Backbends are the epitome of the prana family, expressing a sense of extension and expansion up and out. A central physiological aspect of backbends is that we literally “open the heart” to do the poses.

While we may think that backbends are just bending the spine backward, the way to go deeply into backbends and really feel their benefits is to work up and through the body to lengthen and stretch the front of the body from the pelvic floor and to avoid compression of the vertebrae.

Backbends include Locust pose or Salabhasana, lying on the belly and lifting the head, chest, arms and legs. Bridge pose or Setu Bandhasana is another common backbend, which can advance into Urdhva Dhanurasana or Upward Bow (Wheel Pose).

Camel Pose or Ustrasana is an accessible backbend found in the Ashtanga Intermediate Series, while Reclining Hero Pose or Supta Virasana is a restorative backbend that may be used as a form of sitting meditation.

Vinyasa Yoga for Yogis of All Levels

Vinyasa Yoga, a dynamic and evolving art form, is suitable for yogis at all levels, from beginners to the advanced. It is a practice that engages not just the body but also the mind, nurturing seeds of aesthetic satisfaction and flashes of understanding and compassion. This practice goes beyond physical movements; it's an insightful journey into the interconnected nature of all things, mirrored in the constant rhythm of our breath—the inhale and exhale that have accompanied us from our first to our last breath.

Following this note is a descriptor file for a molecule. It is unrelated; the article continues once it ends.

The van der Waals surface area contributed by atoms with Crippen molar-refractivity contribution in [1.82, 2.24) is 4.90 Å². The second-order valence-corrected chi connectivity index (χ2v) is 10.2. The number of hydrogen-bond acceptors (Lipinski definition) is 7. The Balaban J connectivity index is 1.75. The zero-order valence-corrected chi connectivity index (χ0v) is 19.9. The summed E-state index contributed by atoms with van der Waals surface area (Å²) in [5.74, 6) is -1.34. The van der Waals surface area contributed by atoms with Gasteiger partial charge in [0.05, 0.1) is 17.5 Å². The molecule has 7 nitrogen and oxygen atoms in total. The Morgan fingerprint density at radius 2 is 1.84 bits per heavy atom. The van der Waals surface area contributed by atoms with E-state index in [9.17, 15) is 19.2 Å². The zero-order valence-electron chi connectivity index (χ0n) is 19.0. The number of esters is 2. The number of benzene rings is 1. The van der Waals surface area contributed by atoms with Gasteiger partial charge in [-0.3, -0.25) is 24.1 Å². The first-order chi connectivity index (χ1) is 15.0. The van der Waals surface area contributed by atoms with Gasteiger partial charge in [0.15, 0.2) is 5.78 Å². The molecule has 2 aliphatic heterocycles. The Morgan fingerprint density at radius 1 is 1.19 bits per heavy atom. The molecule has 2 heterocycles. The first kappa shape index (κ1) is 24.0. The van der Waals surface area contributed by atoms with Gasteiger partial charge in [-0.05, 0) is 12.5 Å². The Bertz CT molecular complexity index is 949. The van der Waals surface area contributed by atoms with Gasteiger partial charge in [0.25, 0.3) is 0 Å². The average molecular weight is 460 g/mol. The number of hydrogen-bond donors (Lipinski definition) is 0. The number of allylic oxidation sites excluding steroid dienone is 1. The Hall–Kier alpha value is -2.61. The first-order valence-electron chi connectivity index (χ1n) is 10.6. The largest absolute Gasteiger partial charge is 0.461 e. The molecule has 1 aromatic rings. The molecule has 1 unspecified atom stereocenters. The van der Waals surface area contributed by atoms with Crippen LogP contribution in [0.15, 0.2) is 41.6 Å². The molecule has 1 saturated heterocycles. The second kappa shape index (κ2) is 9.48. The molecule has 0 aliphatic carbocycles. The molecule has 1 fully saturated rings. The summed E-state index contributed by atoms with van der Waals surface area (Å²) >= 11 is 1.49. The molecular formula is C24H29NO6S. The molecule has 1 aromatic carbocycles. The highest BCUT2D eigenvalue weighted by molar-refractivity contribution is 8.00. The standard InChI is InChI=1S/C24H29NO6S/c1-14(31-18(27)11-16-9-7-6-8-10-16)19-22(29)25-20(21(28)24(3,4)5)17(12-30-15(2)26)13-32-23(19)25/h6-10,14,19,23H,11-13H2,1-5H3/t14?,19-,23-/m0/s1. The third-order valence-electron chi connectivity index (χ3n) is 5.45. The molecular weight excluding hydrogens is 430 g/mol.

The essence of Vinyasa practice lies in the vinyasas, which create and maintain heat for performing asanas. This synchronisation of breath with fluid movement warms the blood, aiding its cardio-vascular circulation and cleansing as explained by yoga instructor Pattabhi Jois. As the blood thins, it flows freely, easing joint pain and flushing out toxins from various parts of the body. This detoxification, evidenced by the sweat produced during practice, leads to a healthier, stronger, and more energised body.

Remember, sweating is not just a byproduct but a goal in Vinyasa Yoga; it symbolises the elimination of impurities and the purification of the body. Once the body is purified, the purification process extends to the nervous system and sense organs, culminating in a state where controlling the mind becomes achievable.


The Art of Vinyasa: Awakening Body and Mind through the Practice of Ashtanga Yoga by Richard Freeman and Mary Taylor

Pick Your Yoga Practice: Exploring and Understanding Different Styles of Yoga Book by Meagan McCrary